What is the collective noun for a gathering of trail running race directors? Is it a mob? A gaggle? A herd? A gang? A horde? A rabble? A misery? Dan Lewis looks for the answer as trail race directors from across Australia and New Zealand congregated at day one of the first National Trail Running Conference being held in the Blue Mountains this week in conjunction with The North Face 100.
Whatever the collective noun of trail run race directors is (and we would love to hear your suggestions), there was one in Katoomba this week for the opening of the first ever Australian National Trail Running Conference.
The conference is part of the week-long festival of trail running associated with this weekend’s staging of the iconic The North Face 100 across the stunning Blue Mountains landscape.
It is the creation of Blue Mountains adventurer and TNF100 safety director Lucas Trihey along with emergency medicine and outdoor event safety expert Dr Ursula King.
Day one was Race Director’s Day and it attracted race directors from across Australia and New Zealand to discuss the issues surrounding their roles.
Conference speakers included TNF100 race director Tom Landon-Smith and US endurance event medical expert Dr Marty Hoffman. Delegates discussed everything from trail marking, mandatory gear and using volunteers to the planning needed to make a trail running race successful and safe.
Trihey, who provides the safety services on a number of trail running events, told delegates that trail running was booming across the globe, but not every event was booming because some were struggling to adapt to change and growing complexities and regulations.
“It’s a shake-out period as well as a period of growth,” Trihey said.
From fewer than 200 runners when it started in 2008 to more than 2000 at this year’s North Face weekend, Landon-Smith said it was vital to assemble a great team if the directors of big races were to avoid burning out.
Back in 2008 he and partner Alina did nearly everything themselves – “it was madness and I can’t do that now” – but in 2015 just marking the course will employ four people for about six days to get it done properly, Landon-Smith said.
Blue Mountains-based race director Sean Greenhill of Mountain Sports, which puts on races like the Glow Worm Tunnel Trail Marathon and the Buffalo Stampede, said the secrets to a successful trail running event included a “superstar finish” that left people energised and talking long afterwards (think Jenolan Caves at the end of the Six Foot Track Marathon), a location within three hours of a major population centre (think TNF100, two hours from Sydney), or at an established tourist destination (think Rotorua in NZ).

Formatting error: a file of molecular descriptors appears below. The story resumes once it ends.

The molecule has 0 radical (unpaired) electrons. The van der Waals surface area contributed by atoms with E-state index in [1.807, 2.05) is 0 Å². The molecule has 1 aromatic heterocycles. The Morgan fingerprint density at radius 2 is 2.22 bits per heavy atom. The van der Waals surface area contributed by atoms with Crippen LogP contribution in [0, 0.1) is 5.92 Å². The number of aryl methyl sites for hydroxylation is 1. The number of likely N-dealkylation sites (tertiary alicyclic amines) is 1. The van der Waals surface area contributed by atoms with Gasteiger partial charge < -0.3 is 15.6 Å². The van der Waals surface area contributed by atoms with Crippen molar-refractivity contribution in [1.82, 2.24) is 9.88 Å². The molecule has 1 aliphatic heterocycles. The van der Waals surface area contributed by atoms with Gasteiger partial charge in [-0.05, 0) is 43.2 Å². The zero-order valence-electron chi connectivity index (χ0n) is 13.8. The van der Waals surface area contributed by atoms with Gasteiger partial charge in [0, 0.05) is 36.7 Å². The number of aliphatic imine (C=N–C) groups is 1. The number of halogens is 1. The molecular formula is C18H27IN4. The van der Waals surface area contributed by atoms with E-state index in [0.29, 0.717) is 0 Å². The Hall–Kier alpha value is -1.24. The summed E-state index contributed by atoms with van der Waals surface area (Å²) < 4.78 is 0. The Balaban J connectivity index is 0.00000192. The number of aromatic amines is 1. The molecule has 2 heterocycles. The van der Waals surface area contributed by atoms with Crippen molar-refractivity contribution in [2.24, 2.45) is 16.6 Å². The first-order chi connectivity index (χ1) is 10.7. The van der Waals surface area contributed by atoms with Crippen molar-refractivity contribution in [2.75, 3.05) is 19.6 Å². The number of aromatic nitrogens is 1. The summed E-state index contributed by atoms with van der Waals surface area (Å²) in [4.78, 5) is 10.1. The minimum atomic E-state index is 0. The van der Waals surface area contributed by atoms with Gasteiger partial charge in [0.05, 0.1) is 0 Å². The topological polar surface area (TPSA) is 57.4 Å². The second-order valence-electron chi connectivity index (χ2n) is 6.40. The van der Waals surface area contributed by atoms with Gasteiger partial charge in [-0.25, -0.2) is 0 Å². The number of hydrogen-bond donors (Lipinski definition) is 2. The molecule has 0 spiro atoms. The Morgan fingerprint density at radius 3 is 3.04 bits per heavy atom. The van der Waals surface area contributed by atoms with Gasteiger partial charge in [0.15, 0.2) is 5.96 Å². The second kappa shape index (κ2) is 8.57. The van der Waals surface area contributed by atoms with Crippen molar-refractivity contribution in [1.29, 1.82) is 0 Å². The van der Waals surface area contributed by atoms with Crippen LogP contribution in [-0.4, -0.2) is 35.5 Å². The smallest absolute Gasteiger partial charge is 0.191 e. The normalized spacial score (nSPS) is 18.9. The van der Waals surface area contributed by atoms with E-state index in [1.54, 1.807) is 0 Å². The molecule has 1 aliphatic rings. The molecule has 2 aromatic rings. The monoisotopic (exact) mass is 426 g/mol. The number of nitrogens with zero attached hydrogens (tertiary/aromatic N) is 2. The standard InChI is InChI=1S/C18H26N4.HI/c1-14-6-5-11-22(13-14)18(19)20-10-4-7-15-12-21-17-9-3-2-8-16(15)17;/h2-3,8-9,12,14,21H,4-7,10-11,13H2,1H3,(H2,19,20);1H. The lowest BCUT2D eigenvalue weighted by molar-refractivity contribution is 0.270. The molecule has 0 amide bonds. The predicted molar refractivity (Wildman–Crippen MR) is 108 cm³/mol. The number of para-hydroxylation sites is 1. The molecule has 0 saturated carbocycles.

Greenhill also said race directors should adopt tactics like limiting the number of landholders they have to deal with to save time and money with negotiations and access fees.
There was also debate about medical exclusions and making people do qualifiers to obtain race entry.
Some race directors said they relied on the “scare factor” to discourage unprepared people from entering their events while others at the conference said they didn’t like to see any limits on public participation in trail running events. It was so important for the health of society generally to make it as easy as possible for as many people as possible to engage in the sport, they said.
There were also plenty of laughs at the conference as delegates recalled the many crazy things that inevitably happen at trail running races, like runners going missing despite supposedly bomb-proof course marking and marshalling.
Andy Hewat, race director of the unmarked Bogong to Hotham trail run, said he would like to see a grading system so runners knew what level of trail marking they could expect at different races.
Trihey said the one thing all race directors needed to remember when course marking is that “runners lose a lot of brain function”.
They are “tired, oxygen-deprived, brain-addled”, he said, and “you have got to expect that they are going to be stupid. Flagging tape is cheap and there’s no such thing as too much course marking.”
Tomorrow at the conference is Runner’s Day and will feature talks from the likes of elite athletes Hanny Allston, Brendan Davies and Jo Brischetto.
POSTSCRIPT: The National Trail Running Conference is set to become an annual feature of the North Face trail running festival in the Blue Mountains each year. And if you are already in the Blue Mountains for TNF100 this week don’t miss the Banff Film Festival of outdoor adventure flicks on in Katoomba over the next two nights plus the Trails in Motion trail running film festival screening on Thursday night.